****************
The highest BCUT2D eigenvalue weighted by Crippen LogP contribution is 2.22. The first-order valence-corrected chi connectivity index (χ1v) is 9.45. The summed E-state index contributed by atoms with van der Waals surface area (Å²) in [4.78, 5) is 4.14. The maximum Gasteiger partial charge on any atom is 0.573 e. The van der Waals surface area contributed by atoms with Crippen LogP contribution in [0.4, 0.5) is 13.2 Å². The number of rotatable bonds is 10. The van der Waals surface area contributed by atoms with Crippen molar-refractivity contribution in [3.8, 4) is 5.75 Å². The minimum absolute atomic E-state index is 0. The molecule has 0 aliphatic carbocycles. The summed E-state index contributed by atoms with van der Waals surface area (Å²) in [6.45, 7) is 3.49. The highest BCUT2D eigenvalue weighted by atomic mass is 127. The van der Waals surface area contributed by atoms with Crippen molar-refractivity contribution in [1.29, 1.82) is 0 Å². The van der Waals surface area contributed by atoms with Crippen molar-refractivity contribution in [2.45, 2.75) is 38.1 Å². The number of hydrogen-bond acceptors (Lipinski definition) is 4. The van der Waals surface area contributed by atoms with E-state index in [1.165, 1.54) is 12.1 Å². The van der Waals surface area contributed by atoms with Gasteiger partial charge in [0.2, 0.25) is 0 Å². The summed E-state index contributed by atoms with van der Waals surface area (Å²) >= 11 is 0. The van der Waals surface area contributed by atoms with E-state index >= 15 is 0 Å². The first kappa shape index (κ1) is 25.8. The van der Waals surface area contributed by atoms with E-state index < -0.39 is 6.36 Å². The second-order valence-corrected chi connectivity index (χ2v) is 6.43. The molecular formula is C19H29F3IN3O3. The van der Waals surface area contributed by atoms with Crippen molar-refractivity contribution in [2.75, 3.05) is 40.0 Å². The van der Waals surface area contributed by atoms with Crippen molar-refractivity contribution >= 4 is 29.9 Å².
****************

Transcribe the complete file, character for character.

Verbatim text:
The highest BCUT2D eigenvalue weighted by Crippen LogP contribution is 2.22. The first-order valence-corrected chi connectivity index (χ1v) is 9.45. The summed E-state index contributed by atoms with van der Waals surface area (Å²) in [4.78, 5) is 4.14. The maximum Gasteiger partial charge on any atom is 0.573 e. The van der Waals surface area contributed by atoms with Crippen LogP contribution in [0.4, 0.5) is 13.2 Å². The number of rotatable bonds is 10. The van der Waals surface area contributed by atoms with Crippen molar-refractivity contribution in [3.8, 4) is 5.75 Å². The minimum absolute atomic E-state index is 0. The molecule has 0 aliphatic carbocycles. The summed E-state index contributed by atoms with van der Waals surface area (Å²) in [6.45, 7) is 3.49. The highest BCUT2D eigenvalue weighted by atomic mass is 127. The van der Waals surface area contributed by atoms with Crippen molar-refractivity contribution in [1.29, 1.82) is 0 Å². The van der Waals surface area contributed by atoms with Crippen molar-refractivity contribution in [2.45, 2.75) is 38.1 Å². The number of hydrogen-bond acceptors (Lipinski definition) is 4. The van der Waals surface area contributed by atoms with E-state index in [1.165, 1.54) is 12.1 Å². The van der Waals surface area contributed by atoms with Gasteiger partial charge in [0.2, 0.25) is 0 Å². The summed E-state index contributed by atoms with van der Waals surface area (Å²) >= 11 is 0. The van der Waals surface area contributed by atoms with E-state index >= 15 is 0 Å². The first kappa shape index (κ1) is 25.8. The van der Waals surface area contributed by atoms with E-state index < -0.39 is 6.36 Å². The second-order valence-corrected chi connectivity index (χ2v) is 6.43. The molecular formula is C19H29F3IN3O3. The van der Waals surface area contributed by atoms with Crippen molar-refractivity contribution in [2.75, 3.05) is 40.0 Å². The van der Waals surface area contributed by atoms with Crippen molar-refractivity contribution >= 4 is 29.9 Å².